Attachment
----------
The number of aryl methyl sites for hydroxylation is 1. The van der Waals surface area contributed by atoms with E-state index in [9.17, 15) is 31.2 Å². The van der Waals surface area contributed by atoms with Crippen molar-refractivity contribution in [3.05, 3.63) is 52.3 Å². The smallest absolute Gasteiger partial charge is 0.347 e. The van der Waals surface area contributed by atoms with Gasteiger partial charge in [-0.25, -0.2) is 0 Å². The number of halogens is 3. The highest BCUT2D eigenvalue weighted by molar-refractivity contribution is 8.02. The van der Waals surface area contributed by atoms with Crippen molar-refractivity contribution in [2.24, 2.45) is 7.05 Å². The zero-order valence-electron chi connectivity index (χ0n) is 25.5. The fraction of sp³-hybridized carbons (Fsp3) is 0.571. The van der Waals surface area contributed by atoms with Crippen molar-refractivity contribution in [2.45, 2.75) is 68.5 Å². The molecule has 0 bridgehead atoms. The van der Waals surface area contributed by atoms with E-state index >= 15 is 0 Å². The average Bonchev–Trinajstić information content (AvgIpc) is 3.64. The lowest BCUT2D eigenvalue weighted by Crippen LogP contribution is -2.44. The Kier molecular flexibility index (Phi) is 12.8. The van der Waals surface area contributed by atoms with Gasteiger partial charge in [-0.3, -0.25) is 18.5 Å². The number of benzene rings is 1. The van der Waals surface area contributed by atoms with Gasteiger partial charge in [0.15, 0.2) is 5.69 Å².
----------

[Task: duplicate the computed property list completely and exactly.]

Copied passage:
The number of aryl methyl sites for hydroxylation is 1. The van der Waals surface area contributed by atoms with E-state index in [9.17, 15) is 31.2 Å². The van der Waals surface area contributed by atoms with Crippen molar-refractivity contribution in [3.05, 3.63) is 52.3 Å². The smallest absolute Gasteiger partial charge is 0.347 e. The van der Waals surface area contributed by atoms with Gasteiger partial charge in [-0.25, -0.2) is 0 Å². The number of halogens is 3. The highest BCUT2D eigenvalue weighted by molar-refractivity contribution is 8.02. The van der Waals surface area contributed by atoms with Crippen molar-refractivity contribution in [2.24, 2.45) is 7.05 Å². The zero-order valence-electron chi connectivity index (χ0n) is 25.5. The fraction of sp³-hybridized carbons (Fsp3) is 0.571. The van der Waals surface area contributed by atoms with Crippen molar-refractivity contribution in [2.45, 2.75) is 68.5 Å². The molecule has 0 bridgehead atoms. The van der Waals surface area contributed by atoms with E-state index >= 15 is 0 Å². The average Bonchev–Trinajstić information content (AvgIpc) is 3.64. The lowest BCUT2D eigenvalue weighted by Crippen LogP contribution is -2.44. The Kier molecular flexibility index (Phi) is 12.8. The van der Waals surface area contributed by atoms with Gasteiger partial charge in [-0.3, -0.25) is 18.5 Å². The number of benzene rings is 1. The van der Waals surface area contributed by atoms with Gasteiger partial charge in [0.15, 0.2) is 5.69 Å².